Why was the figure of Moses erased so completely from the Passover Haggadah? The Haggadah text we know today was formulated in the fourth century CE. It was around this time that the figure of Jesus was enshrined as a central divine figure of the Christian faith which was rapidly spreading across the known world. Some believe that the Jewish sages, fearing the rise of a similar popular movement among the Jewish people that would counter Jesus with the figure of Moses as the true divine figure, attempted to expunge the figure of Moses even from the memory of the constitutive events associated with him. These events are of course recounted in detail in the Haggadah, the central text of the Passover Seder, which shaped Jewish consciousness for generations.

Yet, to this very day, the Jews of Morocco (and the Jews of Western Algeria in the areas adjacent to Morocco) begin the Seder with a short text in Judeo-Arabic, in which the central figure is none other than Moses. The text is recited at the beginning of the fourth stage of the Seder – yahatz – before the reading of the Haggadah, when the person conducting the Seder picks up the three matzot, takes out the middle matza and breaks it in half (reserving one half to be eaten later during the Tsafun ritual).

The Judeo-Arabic text is recited while the broken piece of matza is held up for all to see. According to this short text, God parted the Red Sea for our Ancestors into twelve paths through Moses, our rabbi and prophet. This is followed by a prayer that asks God to save the members of the communities from exile and bring them to the Holy Land just as He delivered our ancestors out of Egypt from slavery to freedom. The Judeo-Arabic text eventually crystallized into two different but closely related main versions, one used in the Tafilalt and adjacent communities in the southeast and northeast of Morocco, and another, shorter version, customary in other communities. The wording of the text varied slightly from one community to another, as often occurs with a text that is primarily transmitted orally.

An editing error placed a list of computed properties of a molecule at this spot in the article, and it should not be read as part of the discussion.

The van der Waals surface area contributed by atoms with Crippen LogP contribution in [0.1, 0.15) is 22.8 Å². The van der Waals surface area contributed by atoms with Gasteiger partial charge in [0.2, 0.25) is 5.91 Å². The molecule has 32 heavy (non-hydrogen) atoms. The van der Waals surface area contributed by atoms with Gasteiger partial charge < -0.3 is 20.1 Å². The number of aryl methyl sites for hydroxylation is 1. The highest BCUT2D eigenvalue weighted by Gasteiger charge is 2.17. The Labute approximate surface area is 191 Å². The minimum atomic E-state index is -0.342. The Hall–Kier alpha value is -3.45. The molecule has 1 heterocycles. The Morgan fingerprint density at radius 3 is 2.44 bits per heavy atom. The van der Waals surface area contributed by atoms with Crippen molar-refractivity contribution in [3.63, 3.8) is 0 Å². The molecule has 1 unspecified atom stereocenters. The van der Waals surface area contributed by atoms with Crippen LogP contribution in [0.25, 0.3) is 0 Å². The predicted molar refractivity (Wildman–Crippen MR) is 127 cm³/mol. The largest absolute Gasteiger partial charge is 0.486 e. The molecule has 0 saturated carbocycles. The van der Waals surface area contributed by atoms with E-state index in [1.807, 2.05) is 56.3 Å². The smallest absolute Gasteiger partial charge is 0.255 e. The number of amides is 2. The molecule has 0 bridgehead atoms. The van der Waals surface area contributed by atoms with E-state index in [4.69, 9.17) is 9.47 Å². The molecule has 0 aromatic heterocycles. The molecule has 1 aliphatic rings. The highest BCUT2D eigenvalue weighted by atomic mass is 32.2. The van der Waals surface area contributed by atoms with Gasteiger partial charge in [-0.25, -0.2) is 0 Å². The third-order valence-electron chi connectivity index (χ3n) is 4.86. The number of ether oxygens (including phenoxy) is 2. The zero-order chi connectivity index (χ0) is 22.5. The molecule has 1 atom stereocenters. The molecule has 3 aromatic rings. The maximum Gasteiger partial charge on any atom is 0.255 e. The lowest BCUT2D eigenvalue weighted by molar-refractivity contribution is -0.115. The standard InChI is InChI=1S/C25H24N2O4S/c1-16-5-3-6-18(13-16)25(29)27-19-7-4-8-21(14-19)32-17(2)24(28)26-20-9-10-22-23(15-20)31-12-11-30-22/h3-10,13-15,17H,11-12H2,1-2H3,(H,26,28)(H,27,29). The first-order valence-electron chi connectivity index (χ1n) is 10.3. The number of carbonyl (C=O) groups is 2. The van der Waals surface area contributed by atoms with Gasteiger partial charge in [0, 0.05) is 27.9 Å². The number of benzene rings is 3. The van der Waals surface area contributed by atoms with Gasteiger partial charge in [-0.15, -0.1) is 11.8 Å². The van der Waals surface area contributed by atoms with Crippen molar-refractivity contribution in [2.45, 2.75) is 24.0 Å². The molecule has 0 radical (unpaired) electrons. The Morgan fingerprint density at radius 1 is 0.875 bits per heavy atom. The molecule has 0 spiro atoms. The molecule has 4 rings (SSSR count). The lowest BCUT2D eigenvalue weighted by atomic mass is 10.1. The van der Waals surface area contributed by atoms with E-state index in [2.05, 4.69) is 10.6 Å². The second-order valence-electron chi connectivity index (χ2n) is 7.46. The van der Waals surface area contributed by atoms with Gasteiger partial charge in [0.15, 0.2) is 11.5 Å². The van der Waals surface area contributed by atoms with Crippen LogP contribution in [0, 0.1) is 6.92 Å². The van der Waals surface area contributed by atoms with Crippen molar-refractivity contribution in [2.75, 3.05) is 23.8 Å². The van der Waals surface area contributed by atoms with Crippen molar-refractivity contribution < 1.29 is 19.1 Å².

MS Paul Dahan, Brussels, 4464, from Tafilalt, early 19th century. First part of the long version of the text “Thus Did God Part the Sea for Our Ancestors,” courtesy of the manuscript’s owners


Why did Moroccan Jews see a need to bring Moses to the Seder and return him to the story of the Exodus? And when did it happen? As can be discerned from the Arabic language of the two versions discussed here, the text about Moses was formulated at the end of the thirteenth or the beginning of the fourteenth century. During this period, the last incarnations of medieval literary Judeo-Arabic, called Middle Judeo-Arabic, were still in use. Despite losses to the text over the generations because of its oral transmission, many traces of this ancient language can still be found in it.

What is the connection between the language and the consolidation of this special text? It seems that the return of the figure of Moses and his role in the Exodus story came at a time when the Jewish communities in Morocco and other lands of North Africa and Andalusia, that is, Muslim Spain, were allowed to return to open practice of their Judaism at the end of the thirteenth century under the rulers of the first Marinid Sultanate. The connection is a dramatic and even tragic event of long duration that nearly destroyed all the North African and Andalusian communities at the beginning of the reign of the fundamentalist Muslim Almohad Caliphate.